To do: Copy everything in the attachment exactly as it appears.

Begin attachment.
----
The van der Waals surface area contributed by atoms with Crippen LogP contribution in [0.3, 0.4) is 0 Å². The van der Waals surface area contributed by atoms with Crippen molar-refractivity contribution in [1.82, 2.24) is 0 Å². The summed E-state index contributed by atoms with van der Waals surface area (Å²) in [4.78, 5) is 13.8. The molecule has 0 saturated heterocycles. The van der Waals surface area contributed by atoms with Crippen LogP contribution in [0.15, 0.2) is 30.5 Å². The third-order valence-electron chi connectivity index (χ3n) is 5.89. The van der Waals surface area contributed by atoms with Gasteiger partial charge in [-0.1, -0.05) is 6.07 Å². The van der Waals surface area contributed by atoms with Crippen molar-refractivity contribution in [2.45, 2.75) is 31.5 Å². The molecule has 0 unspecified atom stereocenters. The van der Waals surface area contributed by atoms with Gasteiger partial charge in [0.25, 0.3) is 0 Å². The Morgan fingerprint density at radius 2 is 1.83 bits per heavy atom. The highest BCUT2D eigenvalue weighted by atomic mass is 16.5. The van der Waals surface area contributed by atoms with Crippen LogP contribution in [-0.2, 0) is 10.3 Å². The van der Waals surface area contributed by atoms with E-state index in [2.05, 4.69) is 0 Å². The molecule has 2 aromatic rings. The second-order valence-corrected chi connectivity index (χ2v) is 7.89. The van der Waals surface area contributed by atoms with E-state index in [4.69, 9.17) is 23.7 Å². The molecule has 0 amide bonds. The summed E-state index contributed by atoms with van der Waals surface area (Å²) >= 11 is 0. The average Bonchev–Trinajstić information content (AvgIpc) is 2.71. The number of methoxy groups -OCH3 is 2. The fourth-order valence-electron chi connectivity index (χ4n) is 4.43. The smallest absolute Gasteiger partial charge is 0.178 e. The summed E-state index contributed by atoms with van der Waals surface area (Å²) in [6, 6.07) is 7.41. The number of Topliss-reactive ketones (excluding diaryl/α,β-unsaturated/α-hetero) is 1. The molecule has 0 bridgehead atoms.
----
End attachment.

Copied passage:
The van der Waals surface area contributed by atoms with Crippen LogP contribution in [0.3, 0.4) is 0 Å². The van der Waals surface area contributed by atoms with Crippen molar-refractivity contribution in [1.82, 2.24) is 0 Å². The summed E-state index contributed by atoms with van der Waals surface area (Å²) in [4.78, 5) is 13.8. The molecule has 0 saturated heterocycles. The van der Waals surface area contributed by atoms with Crippen LogP contribution in [0.15, 0.2) is 30.5 Å². The third-order valence-electron chi connectivity index (χ3n) is 5.89. The van der Waals surface area contributed by atoms with Gasteiger partial charge in [-0.1, -0.05) is 6.07 Å². The van der Waals surface area contributed by atoms with Crippen molar-refractivity contribution in [2.45, 2.75) is 31.5 Å². The molecule has 0 unspecified atom stereocenters. The van der Waals surface area contributed by atoms with Gasteiger partial charge in [0.25, 0.3) is 0 Å². The Morgan fingerprint density at radius 2 is 1.83 bits per heavy atom. The highest BCUT2D eigenvalue weighted by atomic mass is 16.5. The van der Waals surface area contributed by atoms with Crippen LogP contribution in [-0.2, 0) is 10.3 Å². The van der Waals surface area contributed by atoms with E-state index in [2.05, 4.69) is 0 Å². The molecule has 2 aromatic rings. The second-order valence-corrected chi connectivity index (χ2v) is 7.89. The van der Waals surface area contributed by atoms with E-state index in [4.69, 9.17) is 23.7 Å². The molecule has 0 amide bonds. The summed E-state index contributed by atoms with van der Waals surface area (Å²) >= 11 is 0. The average Bonchev–Trinajstić information content (AvgIpc) is 2.71. The number of methoxy groups -OCH3 is 2. The fourth-order valence-electron chi connectivity index (χ4n) is 4.43. The smallest absolute Gasteiger partial charge is 0.178 e. The summed E-state index contributed by atoms with van der Waals surface area (Å²) in [6, 6.07) is 7.41. The number of Topliss-reactive ketones (excluding diaryl/α,β-unsaturated/α-hetero) is 1. The molecule has 0 bridgehead atoms.